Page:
Which brings me to beer. And bread. The Czech Republic won back all the points lost to the climate with those two beloved carbs. We drank beer, nearly all of it dark, in every place we sat down, no matter the time of day. We consumed baskets of bread meant for a family – no petite baguette rounds here; no, these were dense, earthy slabs, and there were times I think we ate a whole loaf between the two of us. We made good, solid Prague as good and solid as we could, and we came to appreciate her Baroque charms. Our final dinner was a cozy repast in a monastery outside of town; unlike the night before when we had desperately sought out lighter fare at a vegetarian place, this evening we filled our bellies with rich, warm barley, dumplings, and of course, more beer and bread.
Our time in the countryside was a fresh air counterpoint (and badly needed exercise opportunity) to these three lovely, cultured ladies. We ventured into the High Tatras mountains of northern Slovakia for some jaw-dropping scenery and hardcore hiking prospects. We circled alpine lakes on foot in Slovenia and elsewhere, climbed high above picturesque little towns in Austria, and ambled on a quiet Sunday morning through a village nearly untouched by tourists deep in the woods of Slovakia.
Every few days, we popped into the baby sisters of the bigger cities: Bratislava, with its unnecessary inferiority complex; Ljubljana, the quirky, bubbly little sibling; and Salzburg, a lovely riverside city unfortunately overrun with conspicuous consumption. We checked out a few travel darling locales and were surprised at our reactions; we adored Hallstatt, Austria, early one morning before the crowds arrived, but we were left feeling pretty ambivalent about Český Krumlov as we took a break on our drive north through the Czech Republic into Prague.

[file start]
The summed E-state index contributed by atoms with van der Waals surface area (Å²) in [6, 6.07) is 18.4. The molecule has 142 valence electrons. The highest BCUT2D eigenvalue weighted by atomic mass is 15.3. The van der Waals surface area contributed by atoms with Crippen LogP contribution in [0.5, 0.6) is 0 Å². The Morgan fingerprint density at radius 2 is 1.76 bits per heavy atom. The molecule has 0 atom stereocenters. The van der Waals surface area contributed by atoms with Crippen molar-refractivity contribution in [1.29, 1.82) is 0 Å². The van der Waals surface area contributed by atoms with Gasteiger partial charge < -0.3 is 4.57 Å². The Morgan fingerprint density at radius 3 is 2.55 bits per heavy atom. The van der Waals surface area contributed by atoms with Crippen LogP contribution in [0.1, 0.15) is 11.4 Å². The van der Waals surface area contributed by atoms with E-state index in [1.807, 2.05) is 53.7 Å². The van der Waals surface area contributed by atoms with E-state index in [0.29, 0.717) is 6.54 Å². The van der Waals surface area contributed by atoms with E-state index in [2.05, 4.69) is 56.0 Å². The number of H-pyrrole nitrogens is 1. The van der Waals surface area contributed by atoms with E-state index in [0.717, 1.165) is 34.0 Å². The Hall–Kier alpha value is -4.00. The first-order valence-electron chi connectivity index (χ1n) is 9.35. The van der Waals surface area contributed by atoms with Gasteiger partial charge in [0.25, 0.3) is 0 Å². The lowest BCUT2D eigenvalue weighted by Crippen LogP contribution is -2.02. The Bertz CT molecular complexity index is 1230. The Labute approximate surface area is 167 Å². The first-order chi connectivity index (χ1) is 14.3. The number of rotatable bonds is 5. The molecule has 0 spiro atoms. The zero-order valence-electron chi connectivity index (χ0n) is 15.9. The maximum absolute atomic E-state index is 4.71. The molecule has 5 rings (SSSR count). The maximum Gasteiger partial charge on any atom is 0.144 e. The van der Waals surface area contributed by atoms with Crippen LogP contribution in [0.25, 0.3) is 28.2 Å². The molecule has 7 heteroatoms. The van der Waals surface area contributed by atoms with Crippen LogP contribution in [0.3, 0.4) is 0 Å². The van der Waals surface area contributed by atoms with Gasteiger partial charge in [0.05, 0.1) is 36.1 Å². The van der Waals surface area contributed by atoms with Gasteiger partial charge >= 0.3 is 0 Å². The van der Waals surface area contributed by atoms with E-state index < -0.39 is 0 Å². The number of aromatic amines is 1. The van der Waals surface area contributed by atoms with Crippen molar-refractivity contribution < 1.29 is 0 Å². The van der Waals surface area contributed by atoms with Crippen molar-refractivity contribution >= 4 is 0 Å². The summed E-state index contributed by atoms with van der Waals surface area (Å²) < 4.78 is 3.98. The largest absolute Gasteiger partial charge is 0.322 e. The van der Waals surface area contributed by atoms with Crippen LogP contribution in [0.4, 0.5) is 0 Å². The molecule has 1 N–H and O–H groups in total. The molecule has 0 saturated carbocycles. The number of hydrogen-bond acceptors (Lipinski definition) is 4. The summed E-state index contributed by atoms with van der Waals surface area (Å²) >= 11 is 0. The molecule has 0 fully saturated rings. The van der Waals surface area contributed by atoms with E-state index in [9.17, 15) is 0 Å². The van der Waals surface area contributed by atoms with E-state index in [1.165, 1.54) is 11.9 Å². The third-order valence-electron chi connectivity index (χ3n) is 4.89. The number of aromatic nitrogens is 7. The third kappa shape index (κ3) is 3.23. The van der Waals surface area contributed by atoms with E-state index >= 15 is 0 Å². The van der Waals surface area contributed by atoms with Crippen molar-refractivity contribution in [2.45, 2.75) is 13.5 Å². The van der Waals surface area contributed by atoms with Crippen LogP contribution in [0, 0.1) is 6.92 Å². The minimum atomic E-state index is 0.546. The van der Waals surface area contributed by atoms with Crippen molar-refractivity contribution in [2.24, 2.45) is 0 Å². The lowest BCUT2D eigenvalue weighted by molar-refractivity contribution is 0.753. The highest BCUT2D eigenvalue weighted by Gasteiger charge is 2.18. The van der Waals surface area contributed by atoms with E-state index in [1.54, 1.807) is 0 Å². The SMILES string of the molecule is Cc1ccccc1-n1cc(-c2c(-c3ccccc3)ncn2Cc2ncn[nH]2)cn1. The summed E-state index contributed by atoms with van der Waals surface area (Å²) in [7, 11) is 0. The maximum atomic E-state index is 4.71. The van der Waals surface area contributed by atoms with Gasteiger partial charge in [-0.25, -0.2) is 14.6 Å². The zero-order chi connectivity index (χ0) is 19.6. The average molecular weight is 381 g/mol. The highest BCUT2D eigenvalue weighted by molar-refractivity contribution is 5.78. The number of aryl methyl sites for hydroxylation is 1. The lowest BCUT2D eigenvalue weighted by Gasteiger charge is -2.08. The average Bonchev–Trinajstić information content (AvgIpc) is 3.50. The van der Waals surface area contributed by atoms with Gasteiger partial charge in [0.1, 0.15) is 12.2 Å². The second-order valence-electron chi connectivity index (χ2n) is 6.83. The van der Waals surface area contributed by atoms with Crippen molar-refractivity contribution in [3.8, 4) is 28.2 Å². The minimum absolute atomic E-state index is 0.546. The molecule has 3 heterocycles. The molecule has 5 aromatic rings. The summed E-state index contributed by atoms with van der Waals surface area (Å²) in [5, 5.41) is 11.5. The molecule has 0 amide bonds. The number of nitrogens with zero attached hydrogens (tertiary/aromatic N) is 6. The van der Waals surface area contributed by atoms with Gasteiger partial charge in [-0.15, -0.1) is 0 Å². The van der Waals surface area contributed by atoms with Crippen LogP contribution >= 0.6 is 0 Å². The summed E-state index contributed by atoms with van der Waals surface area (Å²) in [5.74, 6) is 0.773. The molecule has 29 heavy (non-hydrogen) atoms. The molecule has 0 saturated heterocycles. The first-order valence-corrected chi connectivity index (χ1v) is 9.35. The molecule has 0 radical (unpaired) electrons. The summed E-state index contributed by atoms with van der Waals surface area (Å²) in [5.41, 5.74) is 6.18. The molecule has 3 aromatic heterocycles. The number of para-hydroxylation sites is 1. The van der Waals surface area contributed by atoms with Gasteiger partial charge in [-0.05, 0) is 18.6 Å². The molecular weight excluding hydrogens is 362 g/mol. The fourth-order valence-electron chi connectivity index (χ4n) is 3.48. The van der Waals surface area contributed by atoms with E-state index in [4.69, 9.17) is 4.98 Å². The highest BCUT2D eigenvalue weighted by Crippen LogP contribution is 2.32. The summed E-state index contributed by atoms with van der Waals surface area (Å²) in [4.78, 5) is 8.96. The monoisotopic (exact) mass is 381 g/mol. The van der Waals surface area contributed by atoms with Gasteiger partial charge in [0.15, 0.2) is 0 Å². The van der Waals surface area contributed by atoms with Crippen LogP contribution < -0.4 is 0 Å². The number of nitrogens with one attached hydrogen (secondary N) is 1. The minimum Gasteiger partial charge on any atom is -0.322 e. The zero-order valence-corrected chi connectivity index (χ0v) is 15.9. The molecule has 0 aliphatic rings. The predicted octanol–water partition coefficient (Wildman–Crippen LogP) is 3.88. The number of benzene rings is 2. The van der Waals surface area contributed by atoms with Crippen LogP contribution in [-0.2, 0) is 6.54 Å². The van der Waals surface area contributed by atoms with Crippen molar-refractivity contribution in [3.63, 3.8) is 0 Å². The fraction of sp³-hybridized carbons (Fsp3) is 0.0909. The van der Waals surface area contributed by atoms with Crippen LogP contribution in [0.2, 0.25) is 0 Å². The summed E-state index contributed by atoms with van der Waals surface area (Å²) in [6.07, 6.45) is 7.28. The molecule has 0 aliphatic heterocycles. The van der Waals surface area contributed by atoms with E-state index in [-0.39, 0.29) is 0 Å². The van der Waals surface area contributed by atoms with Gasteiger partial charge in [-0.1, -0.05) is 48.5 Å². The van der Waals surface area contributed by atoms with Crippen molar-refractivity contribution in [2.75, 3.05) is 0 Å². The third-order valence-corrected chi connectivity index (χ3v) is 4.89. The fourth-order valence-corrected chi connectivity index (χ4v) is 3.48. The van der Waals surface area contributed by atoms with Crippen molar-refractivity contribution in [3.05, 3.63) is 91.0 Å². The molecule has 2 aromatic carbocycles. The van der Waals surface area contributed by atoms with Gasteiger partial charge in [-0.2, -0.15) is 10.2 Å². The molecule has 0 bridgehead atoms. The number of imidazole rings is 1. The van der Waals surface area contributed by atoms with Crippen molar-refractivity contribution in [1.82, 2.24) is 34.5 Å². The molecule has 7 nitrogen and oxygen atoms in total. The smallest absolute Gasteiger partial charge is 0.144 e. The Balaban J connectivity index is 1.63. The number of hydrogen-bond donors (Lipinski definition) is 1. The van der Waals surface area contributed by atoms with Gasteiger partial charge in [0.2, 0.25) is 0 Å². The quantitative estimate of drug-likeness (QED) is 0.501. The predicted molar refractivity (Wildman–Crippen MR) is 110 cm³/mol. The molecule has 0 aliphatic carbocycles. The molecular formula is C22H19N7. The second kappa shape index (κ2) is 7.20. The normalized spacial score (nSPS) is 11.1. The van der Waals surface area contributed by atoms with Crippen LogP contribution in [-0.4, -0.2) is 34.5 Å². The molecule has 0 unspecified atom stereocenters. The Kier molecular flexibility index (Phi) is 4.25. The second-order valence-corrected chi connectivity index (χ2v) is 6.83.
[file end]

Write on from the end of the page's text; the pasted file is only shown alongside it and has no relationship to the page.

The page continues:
Random observations: Smoking is alive and well in this part of the world, as is flamingly fake maroonish-red hair. Europe does manhole covers better than anywhere else. I was freezing for much of the trip, but the locals were often in t-shirts and higher heels than I could have managed on old stony streets (and trails, but that’s for another post).
The driving was easy and fun; although I hated the long tunnels under the Alps, I appreciated as always the proper use of left lanes for passing only throughout Europe. The back roads, as they are everywhere, were a window into the true soul of these countries, and we rarely minded when we got stuck behind tractors, belching local buses, and the occasional horse cart.
We were chagrined to find that tourist behavior has continued a downward spiral, with selfie sticks at peak density even in smaller cities, young girls and couples posing with ridiculous pouts and/or cringe-worthy, exaggerated emotion, boorish elbowing in crowds, and blatant disregard for property. There were many times I felt sorry for the local people with all of the tourist ruckus in many of our destinations.
We interacted with both kind and gruff residents and shopkeepers throughout the region. As in many countries outside the U.S., service people seem to have a different idea of helpfulness; a vague answer or a shrug were often the only responses to a question or problem. It is what it is, they imply, and as always, we learn to adapt and eventually embrace the whatever attitude many other cultures possess.
The languages made for some fun deciphering, especially those that were closely related, and we built on our scant knowledge as the days went by. Perhaps it was manufactured in our minds, but we seemed to feel a tangible difference in the vibes of the countries we traversed. From proper to rugged to intellectual to laid-back to outdoorsy to blue collar to cultural (in that order, if you want to peruse the map again!), we followed a trail of central European personalities in a roughly clockwise loop. We wouldn’t have skipped a thing, but we both agreed that we wished for a lot more time in the mountain towns of our hiking bases. More on all of our destinations in upcoming posts!